Bereaved families could be granted legal aid to be represented at inquests after the government announced it is looking into how it can address a perceived inequality of arms between individuals and the state.
The Ministry of Justice has issued a call for evidence from anyone who is involved in or has been affected by the inquest process about the need for legal representation.
Justice minister Lucy Frazer said: 'The inquest process can be extremely difficult and the government is committed to ensuring that bereaved families can access the support they need. That is why we are opening a call for evidence, to help determine whether changes need to be made to the availability of legal aid for these cases.'
Legal help - funding for the initial advice and assistance level of legal aid - is available to the deceased family's in the run-up to an inquest. Funding for legal representation is not generally available in most cases. However, exceptional case funding may be provided where the failure to provide representation would likely breach article 2 of the European Convention on Human Rights ('Everyone's right to life shall be protected by the law') or if there is a significant public interest in the applicant being represented.
The ministry acknowledges specific calls for the system to be reviewed. Dame Elish Angiolini, who led an independent review of deaths and serious incidents in police custody, said coroners must go the extra mile to help unrepresented families, which lengthens proceedings and increases costs, making the lack of automatic funding a 'false economy'. The Right Reverend James Jones, chair of the Hillsborough Independent Panel, said in a government-commissioned report that there was a 'pressing need' for bereaved families to receive publicly funded legal representation at inquests where public bodies are legally represented. The chief coroner, in 2016, said that 'in some cases the inequality of arms may be unfair or may appear to be unfair to the family'.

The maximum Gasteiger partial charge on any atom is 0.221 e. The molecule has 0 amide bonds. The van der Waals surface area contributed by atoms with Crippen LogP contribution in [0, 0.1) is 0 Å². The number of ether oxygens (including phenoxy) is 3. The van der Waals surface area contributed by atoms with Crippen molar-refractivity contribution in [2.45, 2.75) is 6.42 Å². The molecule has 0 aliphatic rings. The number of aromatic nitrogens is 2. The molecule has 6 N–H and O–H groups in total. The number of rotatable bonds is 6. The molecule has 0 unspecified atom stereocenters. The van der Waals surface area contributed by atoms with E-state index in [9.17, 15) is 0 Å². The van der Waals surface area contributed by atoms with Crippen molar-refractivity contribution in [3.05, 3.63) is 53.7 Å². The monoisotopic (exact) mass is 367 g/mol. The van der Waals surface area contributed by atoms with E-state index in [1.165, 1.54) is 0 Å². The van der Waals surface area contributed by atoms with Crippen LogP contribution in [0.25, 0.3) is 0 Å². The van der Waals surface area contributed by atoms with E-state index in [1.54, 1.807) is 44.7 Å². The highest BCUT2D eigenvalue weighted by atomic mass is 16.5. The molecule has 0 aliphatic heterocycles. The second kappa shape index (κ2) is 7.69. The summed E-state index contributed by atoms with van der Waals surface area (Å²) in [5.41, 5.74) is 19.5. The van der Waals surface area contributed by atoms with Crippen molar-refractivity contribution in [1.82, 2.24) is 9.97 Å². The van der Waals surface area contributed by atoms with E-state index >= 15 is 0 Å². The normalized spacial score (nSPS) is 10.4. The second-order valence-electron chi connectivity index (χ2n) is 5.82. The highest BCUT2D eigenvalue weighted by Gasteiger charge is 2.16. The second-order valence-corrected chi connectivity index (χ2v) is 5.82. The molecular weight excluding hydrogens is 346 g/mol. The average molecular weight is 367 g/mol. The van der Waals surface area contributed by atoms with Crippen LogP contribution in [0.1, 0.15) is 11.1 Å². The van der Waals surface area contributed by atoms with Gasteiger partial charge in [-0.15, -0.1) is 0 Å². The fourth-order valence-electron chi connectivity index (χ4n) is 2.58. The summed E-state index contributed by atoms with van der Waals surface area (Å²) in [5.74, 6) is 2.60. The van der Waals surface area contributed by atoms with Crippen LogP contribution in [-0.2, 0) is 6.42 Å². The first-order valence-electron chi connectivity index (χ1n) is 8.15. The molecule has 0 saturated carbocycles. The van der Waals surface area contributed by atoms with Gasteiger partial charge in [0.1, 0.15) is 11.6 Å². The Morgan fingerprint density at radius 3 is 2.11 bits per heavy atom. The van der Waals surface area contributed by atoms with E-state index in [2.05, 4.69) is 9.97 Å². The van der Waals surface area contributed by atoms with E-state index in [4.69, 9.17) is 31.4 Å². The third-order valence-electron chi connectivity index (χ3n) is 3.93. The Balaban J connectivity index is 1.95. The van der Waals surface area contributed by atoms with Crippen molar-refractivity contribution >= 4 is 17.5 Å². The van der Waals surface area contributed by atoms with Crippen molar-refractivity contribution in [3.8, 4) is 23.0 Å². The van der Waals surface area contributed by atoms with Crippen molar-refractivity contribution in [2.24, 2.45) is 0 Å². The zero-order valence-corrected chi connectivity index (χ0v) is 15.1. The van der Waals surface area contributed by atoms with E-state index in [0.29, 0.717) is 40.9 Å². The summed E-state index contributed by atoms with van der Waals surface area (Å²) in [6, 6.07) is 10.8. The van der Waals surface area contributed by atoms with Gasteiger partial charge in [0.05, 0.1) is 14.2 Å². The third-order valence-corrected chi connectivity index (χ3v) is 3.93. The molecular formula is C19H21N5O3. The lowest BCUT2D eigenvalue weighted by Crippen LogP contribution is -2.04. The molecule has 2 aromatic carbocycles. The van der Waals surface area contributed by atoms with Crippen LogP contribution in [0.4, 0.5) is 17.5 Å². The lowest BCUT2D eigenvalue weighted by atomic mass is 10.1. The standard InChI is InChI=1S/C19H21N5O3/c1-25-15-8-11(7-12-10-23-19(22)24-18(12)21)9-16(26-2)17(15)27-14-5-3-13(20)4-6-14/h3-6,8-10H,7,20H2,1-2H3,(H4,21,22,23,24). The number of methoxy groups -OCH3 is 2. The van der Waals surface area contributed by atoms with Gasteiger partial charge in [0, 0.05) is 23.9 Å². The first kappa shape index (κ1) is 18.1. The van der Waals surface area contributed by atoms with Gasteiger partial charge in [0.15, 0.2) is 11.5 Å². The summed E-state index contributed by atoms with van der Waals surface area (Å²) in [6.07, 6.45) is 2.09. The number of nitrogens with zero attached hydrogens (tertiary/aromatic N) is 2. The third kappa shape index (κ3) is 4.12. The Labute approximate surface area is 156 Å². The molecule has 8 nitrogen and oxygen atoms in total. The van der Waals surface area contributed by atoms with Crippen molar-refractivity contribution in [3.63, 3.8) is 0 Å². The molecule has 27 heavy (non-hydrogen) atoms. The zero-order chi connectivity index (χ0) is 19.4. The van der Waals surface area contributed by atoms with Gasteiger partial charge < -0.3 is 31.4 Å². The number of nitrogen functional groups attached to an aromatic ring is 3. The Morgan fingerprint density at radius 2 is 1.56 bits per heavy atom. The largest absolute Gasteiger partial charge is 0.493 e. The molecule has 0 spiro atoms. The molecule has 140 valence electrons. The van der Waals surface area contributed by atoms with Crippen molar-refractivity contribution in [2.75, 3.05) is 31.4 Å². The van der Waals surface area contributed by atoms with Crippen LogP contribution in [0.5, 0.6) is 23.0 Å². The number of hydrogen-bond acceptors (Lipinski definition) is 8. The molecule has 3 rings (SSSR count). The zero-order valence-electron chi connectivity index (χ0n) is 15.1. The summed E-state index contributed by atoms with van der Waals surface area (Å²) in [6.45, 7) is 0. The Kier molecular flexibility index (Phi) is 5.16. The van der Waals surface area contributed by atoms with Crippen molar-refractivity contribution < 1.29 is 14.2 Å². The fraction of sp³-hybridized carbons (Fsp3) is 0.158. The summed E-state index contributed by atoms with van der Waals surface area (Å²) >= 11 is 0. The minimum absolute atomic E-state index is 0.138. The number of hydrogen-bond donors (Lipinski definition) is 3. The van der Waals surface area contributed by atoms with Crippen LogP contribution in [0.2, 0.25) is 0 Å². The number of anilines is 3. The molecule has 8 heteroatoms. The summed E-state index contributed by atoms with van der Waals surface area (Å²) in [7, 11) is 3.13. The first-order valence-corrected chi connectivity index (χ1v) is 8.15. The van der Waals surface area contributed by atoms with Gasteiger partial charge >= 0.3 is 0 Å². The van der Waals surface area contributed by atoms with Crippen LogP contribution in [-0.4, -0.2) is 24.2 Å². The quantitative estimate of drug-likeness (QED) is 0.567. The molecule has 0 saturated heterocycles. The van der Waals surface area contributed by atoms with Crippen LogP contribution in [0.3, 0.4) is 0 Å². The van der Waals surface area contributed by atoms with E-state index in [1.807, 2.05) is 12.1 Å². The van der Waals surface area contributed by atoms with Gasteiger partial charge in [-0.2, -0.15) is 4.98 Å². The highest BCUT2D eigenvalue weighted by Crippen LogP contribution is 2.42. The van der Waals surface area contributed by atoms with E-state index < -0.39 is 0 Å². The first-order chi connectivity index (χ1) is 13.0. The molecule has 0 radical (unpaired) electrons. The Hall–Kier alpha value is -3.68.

The ministry has amended guidance so that only the individual applicant's financial means will be tested. It now wants to know if the current financial means assessment can be made more accessible and easier to use.
It asks for examples of cases where it has been difficult to establish whether article 2 has been triggered and the impact that the number of lawyers representing the state has on bereaved families' experiences. The ministry also wants to know if the Legal Aid Agency provides 'clear reasons' for its decisions.
The call for evidence, which contains 24 questions, ends on 31 August.